3. Onboard with an intention
Onboarding helps new team members understand what the company is all about. You have to build a process where new hires communicate things like, “Here’s who I am, why I joined, how to work with me, and ways to understand me.”
At Dive, we onboard every new employee using Dive rooms. We play games, use icebreakers, and have truckloads of fun rituals to bring out the fun side in our team’s fundamentals. It's important for us to help new hires feel like they’re part of the team right from day one.
Remember this: when in doubt, be creative! And if it’s not working, you should also be able to let it go and try something new.
4. Communicate, communicate, communicate
Effective and open communication is crucial within a remote team. Without it, everything falls apart. Everyone should communicate asynchronously (or synchronously) using tools like Slack, Zoom, and Dive. In fact, effective communication is so important that it should actually be an important filter when hiring new candidates.
Implementing communication standards with buy-in from all team members will significantly improve culture.
In a podcast interview, Amir from Toggl shared interesting insights on communication. While channeling and improving communication, you are going to have the following levers:
- Communicate the channels you use for sync communication (Slack, Zoom, Dive, etc);
- Which channels do you use for collaboration? (Notion, Google Docs, virtual whiteboards, design and development programs);
- How should everyone communicate their availability to the team? (available hours, when you’ll be off or unreachable, your average reply times);
- Communicating with respect (offensive language, personal comments etc)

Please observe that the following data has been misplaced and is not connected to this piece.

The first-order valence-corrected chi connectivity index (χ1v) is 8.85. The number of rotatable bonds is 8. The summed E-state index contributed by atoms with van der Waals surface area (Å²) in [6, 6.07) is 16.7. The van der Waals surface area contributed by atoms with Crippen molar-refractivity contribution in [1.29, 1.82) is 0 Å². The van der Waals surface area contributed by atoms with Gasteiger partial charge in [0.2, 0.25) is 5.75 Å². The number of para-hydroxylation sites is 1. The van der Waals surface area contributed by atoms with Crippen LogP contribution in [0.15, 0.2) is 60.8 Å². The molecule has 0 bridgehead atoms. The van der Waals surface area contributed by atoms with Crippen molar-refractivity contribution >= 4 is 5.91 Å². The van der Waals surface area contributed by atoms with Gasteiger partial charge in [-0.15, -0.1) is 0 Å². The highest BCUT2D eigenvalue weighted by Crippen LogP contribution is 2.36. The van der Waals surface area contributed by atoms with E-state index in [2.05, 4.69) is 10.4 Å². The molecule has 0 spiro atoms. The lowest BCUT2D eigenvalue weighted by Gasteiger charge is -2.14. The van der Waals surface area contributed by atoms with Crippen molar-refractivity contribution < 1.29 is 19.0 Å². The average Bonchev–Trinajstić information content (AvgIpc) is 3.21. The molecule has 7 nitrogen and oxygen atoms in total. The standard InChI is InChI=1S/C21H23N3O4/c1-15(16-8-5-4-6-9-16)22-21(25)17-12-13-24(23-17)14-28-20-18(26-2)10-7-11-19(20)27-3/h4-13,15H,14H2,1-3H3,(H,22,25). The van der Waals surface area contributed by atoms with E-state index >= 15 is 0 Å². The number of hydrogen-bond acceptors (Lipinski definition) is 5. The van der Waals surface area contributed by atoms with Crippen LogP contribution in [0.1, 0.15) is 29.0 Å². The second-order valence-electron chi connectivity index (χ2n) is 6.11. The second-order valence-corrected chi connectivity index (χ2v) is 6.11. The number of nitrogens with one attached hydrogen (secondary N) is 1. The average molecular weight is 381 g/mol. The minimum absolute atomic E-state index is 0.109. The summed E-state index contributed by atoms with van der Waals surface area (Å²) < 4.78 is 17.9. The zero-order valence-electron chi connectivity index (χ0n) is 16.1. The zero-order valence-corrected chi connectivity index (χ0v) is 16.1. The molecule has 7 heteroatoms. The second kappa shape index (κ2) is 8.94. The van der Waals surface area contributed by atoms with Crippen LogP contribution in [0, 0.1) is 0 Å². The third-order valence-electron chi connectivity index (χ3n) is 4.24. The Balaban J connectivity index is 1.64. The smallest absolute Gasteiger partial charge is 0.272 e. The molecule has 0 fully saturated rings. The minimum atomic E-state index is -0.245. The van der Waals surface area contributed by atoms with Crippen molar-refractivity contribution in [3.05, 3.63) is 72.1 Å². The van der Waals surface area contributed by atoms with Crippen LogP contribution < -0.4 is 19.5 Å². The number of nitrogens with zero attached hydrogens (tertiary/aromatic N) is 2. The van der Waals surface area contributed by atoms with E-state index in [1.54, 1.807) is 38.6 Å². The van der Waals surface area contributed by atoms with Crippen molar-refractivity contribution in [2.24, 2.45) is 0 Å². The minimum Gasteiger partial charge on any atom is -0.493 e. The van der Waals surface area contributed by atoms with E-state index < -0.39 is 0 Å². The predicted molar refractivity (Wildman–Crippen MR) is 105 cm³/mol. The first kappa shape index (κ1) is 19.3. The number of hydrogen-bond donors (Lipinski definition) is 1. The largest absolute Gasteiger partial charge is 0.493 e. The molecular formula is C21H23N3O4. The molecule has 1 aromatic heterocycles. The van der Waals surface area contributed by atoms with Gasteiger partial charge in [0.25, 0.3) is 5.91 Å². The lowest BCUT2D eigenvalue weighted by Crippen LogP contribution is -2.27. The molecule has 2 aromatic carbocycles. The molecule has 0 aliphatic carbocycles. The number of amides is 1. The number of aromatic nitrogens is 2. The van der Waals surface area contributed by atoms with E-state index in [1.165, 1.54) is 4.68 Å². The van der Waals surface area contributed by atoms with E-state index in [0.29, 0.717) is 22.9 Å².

5. Don’t expand too soon
This is one of the most important hacks that a lot of remote companies often ignore.
Small teams enable remote companies to be that much more effective. In a big group, it’s difficult to make out who is speaking and who is not. In smaller groups, everyone has to (or will have to) contribute to work effectively. Managers can give extra focus to every team member and make sure that they learn and have clarity.
Most importantly, managers can develop a great personal relationship with their team members. This kind of relationship boosts motivation of remote employees.
6. Don’t forget the socials
When it comes to remote companies, there are no ping pong tables, happy hours, or common lunch places. Your remote team members might be a Slack handle or a face (or sometimes, even a placeholder display picture) on Zoom for you.
‘Having fun at work’ is one of the most missed out elements at a remote company, but it doesn’t have to be. Here are some ways you can bring fun into your team culture:
- Schedule Casual Chats: Try scheduling a casual team call at least once or twice a week. Use this time to chat primarily about things outside of work. This will really help everyone understand what the other person is like in real life. You’ll get insight into how they think (and more importantly, chill). Another quick tip? Top up this time by having a beer or pizza together. There’s nothing like sharing food and drink to keep everyone engaged.
- Online games: Games are a great way to build a bond between teammates. We have a weekly social hour for games, and play games during every company meeting (all on Dive, of course). In fact, this became one of the most sought after times because it brings everyone together to have some fun.